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Last year brought forth many lessons learned and even the most seasoned experts were challenged to innovate and navigate one of the most tumultuous years in recent history, especially across the aviation industry. In a year when there was much to be learned, Connected Aviation Today shares the insights captured throughout our Executive Spotlight series, bringing wisdom and knowledge to the aviation community in a time when the light at the end of the pandemic tunnel seems far away. To kick off the new year, our editorial team compiled a collection of some of our favorite Executive Spotlight takeaways from 2020. Here’s what we learned over the course of last year and will surely apply in 2021:
Many aviation industry experts we spoke with in 2020 offered hopeful and optimistic views for the path forward. Airports Consultants Council (ACC) President T.J. Schulz referred to the aviation industry’s consistent ability to bounce back following various hardships. In our conversation with him, Schulz noted, “Anyone that has been around aviation and airports for a long time understands that it is cyclical by nature. The industry has experienced challenges before, such as 9/11 and the 2008 global recession, but they have been followed by sustained growth.”
Charles Keegan, CEO of Aviation Management Associates, recently spoke with us prior to ATCA Annual. After nearly 40 years in the industry, he told us, “We’ve been here before, but it probably feels different to a newer generation.” Keegan was referring to the lack of passenger confidence that came with the global pandemic. He pointed to other times in history where passengers lost confidence including the crash over the Grand Canyon in the 50’s, the air controller strike of 1981, and of course, 9/11. “Here we are again, with another outside force that has shut down the system,” Keegan reflected. Yet, he is bullish about recovery, noting the coming vaccine and the industry’s response. “The entire community is coming together to make things work. Airline response has been incredible in how quickly they adopted safety and health procedures and social distancing.”
Other experts commented on how the COVID-19 pandemic has pushed decision-makers to prioritize future-proofing and even think more existentially about how their slice of the aviation ecosystem operates and consider where the room for growth exists. Srinivas Rao, CEO of flybig, drew on an adage from Napoleon in our virtual sit-down with him.
“Napoleon once said, ‘In every adversity lies the seed of an equal or greater opportunity.’ In order to look for opportunities actively, we must erase from our minds what is normal and what is not. I say this because when we could not with all our collective wisdom predict this pandemic, how could we describe the current situation being a new normal?”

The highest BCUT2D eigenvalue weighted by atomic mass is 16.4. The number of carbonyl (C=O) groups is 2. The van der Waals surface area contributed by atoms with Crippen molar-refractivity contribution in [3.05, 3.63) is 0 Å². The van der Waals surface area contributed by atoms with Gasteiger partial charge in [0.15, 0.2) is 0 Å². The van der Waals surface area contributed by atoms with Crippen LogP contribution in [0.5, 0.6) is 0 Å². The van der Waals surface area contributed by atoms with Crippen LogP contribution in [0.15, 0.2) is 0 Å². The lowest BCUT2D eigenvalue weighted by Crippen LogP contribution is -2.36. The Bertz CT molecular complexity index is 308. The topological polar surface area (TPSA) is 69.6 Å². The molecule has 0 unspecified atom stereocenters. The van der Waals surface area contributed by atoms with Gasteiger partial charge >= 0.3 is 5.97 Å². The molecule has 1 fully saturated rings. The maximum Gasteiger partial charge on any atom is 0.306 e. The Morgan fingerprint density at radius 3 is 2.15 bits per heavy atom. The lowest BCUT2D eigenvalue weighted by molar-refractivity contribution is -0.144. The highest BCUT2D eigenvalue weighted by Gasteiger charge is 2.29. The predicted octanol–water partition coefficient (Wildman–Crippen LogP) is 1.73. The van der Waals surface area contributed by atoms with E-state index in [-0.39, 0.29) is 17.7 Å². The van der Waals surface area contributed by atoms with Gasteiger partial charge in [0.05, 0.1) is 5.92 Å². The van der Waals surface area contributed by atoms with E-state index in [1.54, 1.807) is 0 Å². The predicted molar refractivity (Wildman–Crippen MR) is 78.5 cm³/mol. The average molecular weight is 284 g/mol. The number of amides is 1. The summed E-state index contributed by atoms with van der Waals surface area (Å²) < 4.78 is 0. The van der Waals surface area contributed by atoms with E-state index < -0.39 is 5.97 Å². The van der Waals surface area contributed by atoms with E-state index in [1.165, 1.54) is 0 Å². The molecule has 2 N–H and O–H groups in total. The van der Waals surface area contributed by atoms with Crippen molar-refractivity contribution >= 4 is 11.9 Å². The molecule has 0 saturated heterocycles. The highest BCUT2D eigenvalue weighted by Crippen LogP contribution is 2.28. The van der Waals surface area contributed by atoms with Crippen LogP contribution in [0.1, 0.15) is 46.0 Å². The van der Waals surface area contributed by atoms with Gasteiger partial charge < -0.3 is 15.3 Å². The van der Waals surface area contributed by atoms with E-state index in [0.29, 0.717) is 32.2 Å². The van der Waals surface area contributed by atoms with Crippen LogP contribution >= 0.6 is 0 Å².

Even before COVID-19 changed how everyone thought about the safety of their surroundings, more technology was being woven into airports to make the passenger journey more efficient. Now there is the added layer of boosting passenger confidence throughout that journey. Even at the start of the pandemic, aviation experts understood that technology was going to be pivotal in bringing passengers safely back to the airport.
“The interests of passengers are going to be the ‘mother of invention’ in the travel industry,” stated Michael Taylor, Practice Lead, Travel at J.D. Power in our interview with him in March, shortly after shelter-in-place orders went into effect in many locations. “I often say that travel will shortly look like a movie with Tom Cruise (e.g. Minority Report) or Arnold Schwarzenegger (e.g. Total Recall), where people never stop moving toward their objective (e.g. a gate, a car, an exit) and security, health, and safety processes are continuously happening and don’t impede the flow of people.”
Peter F. Dumont, President and CEO of ATCA, had a unique opportunity throughout 2020 to host many fireside chats with industry leaders regarding aviation recovery in 2020. In a recent interview, he noted that, “2020 has been a challenging year all around— for aviation and for each of us as individuals,” yet there have also been silver linings in terms of connecting with the community, offering more programming to an extended audience.
“The most important thing we can do as an industry and as a community now is to make sure that we recover forward,” he told us. “There’s no going back to the way it used to be, nor should that be our goal.”
Support and collaboration remain the focus for many aviation leaders. In our final Executive Spotlight of 2020, Rick Belliotti, Director of Customer Experience Design and Innovation at San Diego County Regional Airport Authority, concluded his conversation with us emphasizing the importance of a support system in the aviation ecosystem. “This road is not a freeway; it’s not one that you can take by yourself,” he stated. “It’s really one that we have to navigate together as an industry. Because my airport doesn’t succeed without at least one other airport out there. Our success and recovery is dependent on each other.”
source : connectedaviationtoday